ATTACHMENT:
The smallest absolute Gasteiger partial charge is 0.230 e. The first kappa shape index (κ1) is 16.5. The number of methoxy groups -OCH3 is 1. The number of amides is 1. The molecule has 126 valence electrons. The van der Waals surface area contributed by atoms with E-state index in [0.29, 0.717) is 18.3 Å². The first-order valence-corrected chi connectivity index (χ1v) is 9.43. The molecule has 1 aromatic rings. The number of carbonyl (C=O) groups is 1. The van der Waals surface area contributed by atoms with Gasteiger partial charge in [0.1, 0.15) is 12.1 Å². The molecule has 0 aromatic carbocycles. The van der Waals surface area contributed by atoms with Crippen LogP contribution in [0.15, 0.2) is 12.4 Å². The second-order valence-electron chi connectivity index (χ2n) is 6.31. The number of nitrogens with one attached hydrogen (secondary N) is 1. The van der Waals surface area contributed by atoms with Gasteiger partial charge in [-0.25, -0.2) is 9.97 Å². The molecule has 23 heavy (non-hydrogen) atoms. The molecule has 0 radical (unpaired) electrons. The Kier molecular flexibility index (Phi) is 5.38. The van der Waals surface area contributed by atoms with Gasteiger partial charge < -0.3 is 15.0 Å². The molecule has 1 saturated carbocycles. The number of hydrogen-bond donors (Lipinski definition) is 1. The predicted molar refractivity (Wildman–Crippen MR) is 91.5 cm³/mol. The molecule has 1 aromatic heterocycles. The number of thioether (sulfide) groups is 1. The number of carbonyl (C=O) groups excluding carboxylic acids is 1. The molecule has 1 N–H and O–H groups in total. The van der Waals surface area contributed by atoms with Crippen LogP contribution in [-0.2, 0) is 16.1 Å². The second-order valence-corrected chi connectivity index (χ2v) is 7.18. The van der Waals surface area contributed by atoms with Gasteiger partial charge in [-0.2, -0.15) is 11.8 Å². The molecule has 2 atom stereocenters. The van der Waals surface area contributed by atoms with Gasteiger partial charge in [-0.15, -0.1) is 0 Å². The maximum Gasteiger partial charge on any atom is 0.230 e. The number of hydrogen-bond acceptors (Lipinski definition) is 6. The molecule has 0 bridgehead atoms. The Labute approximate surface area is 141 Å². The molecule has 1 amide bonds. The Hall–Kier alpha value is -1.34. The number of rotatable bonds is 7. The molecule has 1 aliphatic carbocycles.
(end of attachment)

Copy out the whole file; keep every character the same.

The smallest absolute Gasteiger partial charge is 0.230 e. The first kappa shape index (κ1) is 16.5. The number of methoxy groups -OCH3 is 1. The number of amides is 1. The molecule has 126 valence electrons. The van der Waals surface area contributed by atoms with E-state index in [0.29, 0.717) is 18.3 Å². The first-order valence-corrected chi connectivity index (χ1v) is 9.43. The molecule has 1 aromatic rings. The number of carbonyl (C=O) groups is 1. The van der Waals surface area contributed by atoms with Gasteiger partial charge in [0.1, 0.15) is 12.1 Å². The molecule has 0 aromatic carbocycles. The van der Waals surface area contributed by atoms with Crippen LogP contribution in [0.15, 0.2) is 12.4 Å². The second-order valence-electron chi connectivity index (χ2n) is 6.31. The number of nitrogens with one attached hydrogen (secondary N) is 1. The van der Waals surface area contributed by atoms with Gasteiger partial charge in [-0.25, -0.2) is 9.97 Å². The molecule has 23 heavy (non-hydrogen) atoms. The molecule has 0 radical (unpaired) electrons. The Kier molecular flexibility index (Phi) is 5.38. The van der Waals surface area contributed by atoms with Gasteiger partial charge < -0.3 is 15.0 Å². The molecule has 1 saturated carbocycles. The number of hydrogen-bond donors (Lipinski definition) is 1. The predicted molar refractivity (Wildman–Crippen MR) is 91.5 cm³/mol. The molecule has 1 aromatic heterocycles. The number of thioether (sulfide) groups is 1. The number of carbonyl (C=O) groups excluding carboxylic acids is 1. The molecule has 1 N–H and O–H groups in total. The van der Waals surface area contributed by atoms with Crippen LogP contribution in [-0.2, 0) is 16.1 Å². The second-order valence-corrected chi connectivity index (χ2v) is 7.18. The van der Waals surface area contributed by atoms with Gasteiger partial charge in [-0.2, -0.15) is 11.8 Å². The molecule has 2 atom stereocenters. The van der Waals surface area contributed by atoms with Gasteiger partial charge in [-0.15, -0.1) is 0 Å². The maximum Gasteiger partial charge on any atom is 0.230 e. The number of hydrogen-bond acceptors (Lipinski definition) is 6. The molecule has 0 bridgehead atoms. The Labute approximate surface area is 141 Å². The molecule has 1 amide bonds. The Hall–Kier alpha value is -1.34. The number of rotatable bonds is 7. The molecule has 1 aliphatic carbocycles.